High breadth whole exome sequencing of circulating tumor DNA identifies novel recurrent genetic alterations in Hodgkin lymphoma
Hodgkin lymphoma (HL) is a B-cell lymphoma with a generally favorable prognosis. However, side effects of aggressive front-line treatment and difficult-to-treat relapsed/refractory disease are still a clinical challenge. A better understanding of the biological diversity of HL at baseline might help to further individualize the treatment of patients and thus ultimately improve outcome. A broad characterization of the genetic drivers of HL is highly important to improve our understanding of the biological diversity of HL.
Here, we present the results of our study using whole-exome sequencing of circulating tumor (ct)DNA to broadly characterize the HL oncogenome in 165 patients.
After extraction of germline and cell-free DNA, WES was performed, targeting 37 Mb of the human genome. An in-house customized bioinformatic pipeline including twofold error reduction using unique molecular identifiers (UMIs) and digital error suppression was used as previously described by us (Sobesky et. al., Med, 2021).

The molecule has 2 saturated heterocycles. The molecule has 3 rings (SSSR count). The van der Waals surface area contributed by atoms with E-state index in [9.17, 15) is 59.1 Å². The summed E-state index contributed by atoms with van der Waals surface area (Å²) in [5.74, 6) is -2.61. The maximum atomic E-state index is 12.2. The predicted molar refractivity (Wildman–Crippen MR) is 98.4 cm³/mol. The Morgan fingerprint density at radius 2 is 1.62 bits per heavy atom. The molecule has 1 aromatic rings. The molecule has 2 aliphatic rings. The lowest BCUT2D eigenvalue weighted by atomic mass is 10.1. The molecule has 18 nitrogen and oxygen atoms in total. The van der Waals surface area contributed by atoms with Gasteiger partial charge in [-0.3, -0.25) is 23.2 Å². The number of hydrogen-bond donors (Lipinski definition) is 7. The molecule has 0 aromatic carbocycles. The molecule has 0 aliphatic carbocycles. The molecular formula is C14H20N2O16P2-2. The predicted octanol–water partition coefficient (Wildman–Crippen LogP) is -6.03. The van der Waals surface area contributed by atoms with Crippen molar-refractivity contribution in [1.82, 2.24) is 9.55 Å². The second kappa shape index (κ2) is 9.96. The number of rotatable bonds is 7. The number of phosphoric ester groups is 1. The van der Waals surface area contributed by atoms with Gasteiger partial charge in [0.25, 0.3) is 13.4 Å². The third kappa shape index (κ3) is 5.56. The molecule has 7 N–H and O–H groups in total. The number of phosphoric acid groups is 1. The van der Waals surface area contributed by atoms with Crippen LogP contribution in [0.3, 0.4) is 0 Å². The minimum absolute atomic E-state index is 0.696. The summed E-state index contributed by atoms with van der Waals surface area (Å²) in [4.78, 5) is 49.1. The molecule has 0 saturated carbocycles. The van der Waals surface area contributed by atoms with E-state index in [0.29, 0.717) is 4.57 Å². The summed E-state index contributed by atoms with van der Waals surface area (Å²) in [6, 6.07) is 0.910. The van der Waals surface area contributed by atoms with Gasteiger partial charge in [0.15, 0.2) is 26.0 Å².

The median ctDNA concentration per patient was 2.26 log haploid genome equivalents per milliliter (log hGE/ml) (range: 1.41 – 4.18 log hGE/ml) without significant correlation with clinical parameters such as sex, international prognostic score (IPS) or clinical stage. In addition to the detection of several genetic aberrations involved in the pathogenesis of HL (such as B2M, CSF2RB, GNA13, SOCS1), we were able to detect several novel, recurrently mutated potential oncogenes and tumor suppressor genes. Among the most frequently mutated genes not previously described in HL were olfactory receptor family 10 subfamily G member 7 (OR10G7) (11.5%), Apolipoprotein B (APOB) (10.3%) and Filaggrin 2 (FLG2) (9.7%). Furthermore, several previously undescribed copy number variations (CNV) were detected (losses: 13q13.1, 1p36.13a, 6p21.33; gains: 19q13.42, 9p24, 12q12).
To decipher the detected genes’ and CNVs’ contribution to the biological diversity of HL, we performed non-negative matrix factorization. Furthermore, neoantigen load was assessed through human-leukocyte antigen (HLA) sequencing. Detailed results will be presented at the meeting.
In conclusion, our ctDNA based WES approach provides sufficient sensitivity to both perform genotyping in HL and detecting novel genomic aberrations potentially involved in the pathogenesis of HL.